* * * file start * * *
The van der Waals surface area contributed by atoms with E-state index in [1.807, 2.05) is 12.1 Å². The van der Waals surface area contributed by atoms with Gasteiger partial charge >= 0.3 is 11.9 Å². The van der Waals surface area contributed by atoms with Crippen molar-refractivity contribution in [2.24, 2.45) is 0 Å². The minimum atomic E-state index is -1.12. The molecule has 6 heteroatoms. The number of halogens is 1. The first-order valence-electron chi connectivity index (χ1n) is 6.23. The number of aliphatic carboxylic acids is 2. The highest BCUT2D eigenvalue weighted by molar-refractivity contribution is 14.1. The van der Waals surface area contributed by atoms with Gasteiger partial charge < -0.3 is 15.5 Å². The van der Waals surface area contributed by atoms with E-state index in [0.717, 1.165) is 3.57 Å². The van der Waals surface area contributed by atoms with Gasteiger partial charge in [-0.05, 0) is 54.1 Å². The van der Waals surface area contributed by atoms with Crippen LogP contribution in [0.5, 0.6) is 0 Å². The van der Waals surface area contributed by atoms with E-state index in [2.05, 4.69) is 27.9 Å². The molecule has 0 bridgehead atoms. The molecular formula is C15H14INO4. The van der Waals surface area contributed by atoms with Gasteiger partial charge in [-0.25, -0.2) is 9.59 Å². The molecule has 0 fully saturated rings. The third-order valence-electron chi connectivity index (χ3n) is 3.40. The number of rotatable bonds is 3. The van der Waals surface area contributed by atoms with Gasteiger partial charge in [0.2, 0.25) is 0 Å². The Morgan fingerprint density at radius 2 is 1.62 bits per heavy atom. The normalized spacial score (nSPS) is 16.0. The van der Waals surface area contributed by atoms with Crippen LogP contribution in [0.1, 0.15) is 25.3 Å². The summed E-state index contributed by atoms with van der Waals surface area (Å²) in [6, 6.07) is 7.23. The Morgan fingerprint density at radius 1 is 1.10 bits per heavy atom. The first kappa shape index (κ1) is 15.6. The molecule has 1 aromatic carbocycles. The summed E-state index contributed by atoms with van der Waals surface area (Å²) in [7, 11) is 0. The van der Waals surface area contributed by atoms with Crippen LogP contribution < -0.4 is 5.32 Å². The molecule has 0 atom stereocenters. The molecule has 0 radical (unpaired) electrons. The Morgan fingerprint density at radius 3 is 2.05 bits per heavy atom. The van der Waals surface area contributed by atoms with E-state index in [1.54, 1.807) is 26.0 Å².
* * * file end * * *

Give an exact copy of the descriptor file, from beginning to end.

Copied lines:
The van der Waals surface area contributed by atoms with E-state index in [1.807, 2.05) is 12.1 Å². The van der Waals surface area contributed by atoms with Gasteiger partial charge >= 0.3 is 11.9 Å². The van der Waals surface area contributed by atoms with Crippen molar-refractivity contribution in [2.24, 2.45) is 0 Å². The minimum atomic E-state index is -1.12. The molecule has 6 heteroatoms. The number of halogens is 1. The first-order valence-electron chi connectivity index (χ1n) is 6.23. The number of aliphatic carboxylic acids is 2. The highest BCUT2D eigenvalue weighted by molar-refractivity contribution is 14.1. The van der Waals surface area contributed by atoms with Gasteiger partial charge < -0.3 is 15.5 Å². The van der Waals surface area contributed by atoms with E-state index in [0.717, 1.165) is 3.57 Å². The van der Waals surface area contributed by atoms with Gasteiger partial charge in [-0.05, 0) is 54.1 Å². The van der Waals surface area contributed by atoms with Crippen LogP contribution in [0.5, 0.6) is 0 Å². The van der Waals surface area contributed by atoms with E-state index in [2.05, 4.69) is 27.9 Å². The molecule has 0 bridgehead atoms. The molecular formula is C15H14INO4. The van der Waals surface area contributed by atoms with Gasteiger partial charge in [-0.25, -0.2) is 9.59 Å². The molecule has 0 fully saturated rings. The third-order valence-electron chi connectivity index (χ3n) is 3.40. The number of rotatable bonds is 3. The van der Waals surface area contributed by atoms with Gasteiger partial charge in [0.2, 0.25) is 0 Å². The Morgan fingerprint density at radius 2 is 1.62 bits per heavy atom. The normalized spacial score (nSPS) is 16.0. The van der Waals surface area contributed by atoms with Crippen LogP contribution in [0.1, 0.15) is 25.3 Å². The summed E-state index contributed by atoms with van der Waals surface area (Å²) in [6, 6.07) is 7.23. The Morgan fingerprint density at radius 1 is 1.10 bits per heavy atom. The first kappa shape index (κ1) is 15.6. The molecule has 1 aromatic carbocycles. The summed E-state index contributed by atoms with van der Waals surface area (Å²) in [7, 11) is 0. The van der Waals surface area contributed by atoms with Crippen LogP contribution < -0.4 is 5.32 Å². The molecule has 0 atom stereocenters. The molecule has 0 radical (unpaired) electrons. The Morgan fingerprint density at radius 3 is 2.05 bits per heavy atom. The van der Waals surface area contributed by atoms with E-state index in [1.54, 1.807) is 26.0 Å².